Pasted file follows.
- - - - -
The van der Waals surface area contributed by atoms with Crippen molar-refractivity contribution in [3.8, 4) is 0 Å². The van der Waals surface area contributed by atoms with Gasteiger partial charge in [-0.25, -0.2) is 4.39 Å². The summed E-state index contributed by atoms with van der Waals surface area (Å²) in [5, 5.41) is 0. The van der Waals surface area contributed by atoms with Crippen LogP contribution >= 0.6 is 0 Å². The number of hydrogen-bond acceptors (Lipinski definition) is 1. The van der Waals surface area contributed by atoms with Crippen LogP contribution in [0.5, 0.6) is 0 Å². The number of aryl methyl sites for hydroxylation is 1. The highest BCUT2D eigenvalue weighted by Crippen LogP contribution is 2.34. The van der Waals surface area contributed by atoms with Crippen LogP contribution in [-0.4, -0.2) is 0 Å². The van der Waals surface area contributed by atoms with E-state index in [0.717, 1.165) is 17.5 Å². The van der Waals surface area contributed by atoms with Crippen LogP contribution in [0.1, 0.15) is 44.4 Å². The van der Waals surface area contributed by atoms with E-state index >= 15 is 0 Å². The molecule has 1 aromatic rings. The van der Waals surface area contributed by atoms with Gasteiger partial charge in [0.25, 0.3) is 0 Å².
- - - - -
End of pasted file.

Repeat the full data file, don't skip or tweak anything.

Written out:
The van der Waals surface area contributed by atoms with Crippen molar-refractivity contribution in [3.8, 4) is 0 Å². The van der Waals surface area contributed by atoms with Gasteiger partial charge in [-0.25, -0.2) is 4.39 Å². The summed E-state index contributed by atoms with van der Waals surface area (Å²) in [5, 5.41) is 0. The van der Waals surface area contributed by atoms with Crippen LogP contribution >= 0.6 is 0 Å². The number of hydrogen-bond acceptors (Lipinski definition) is 1. The van der Waals surface area contributed by atoms with Crippen LogP contribution in [0.5, 0.6) is 0 Å². The number of aryl methyl sites for hydroxylation is 1. The highest BCUT2D eigenvalue weighted by Crippen LogP contribution is 2.34. The van der Waals surface area contributed by atoms with Crippen LogP contribution in [-0.4, -0.2) is 0 Å². The van der Waals surface area contributed by atoms with E-state index in [0.717, 1.165) is 17.5 Å². The van der Waals surface area contributed by atoms with Crippen LogP contribution in [0.1, 0.15) is 44.4 Å². The van der Waals surface area contributed by atoms with E-state index >= 15 is 0 Å². The molecule has 1 aromatic rings. The van der Waals surface area contributed by atoms with Gasteiger partial charge in [0.25, 0.3) is 0 Å².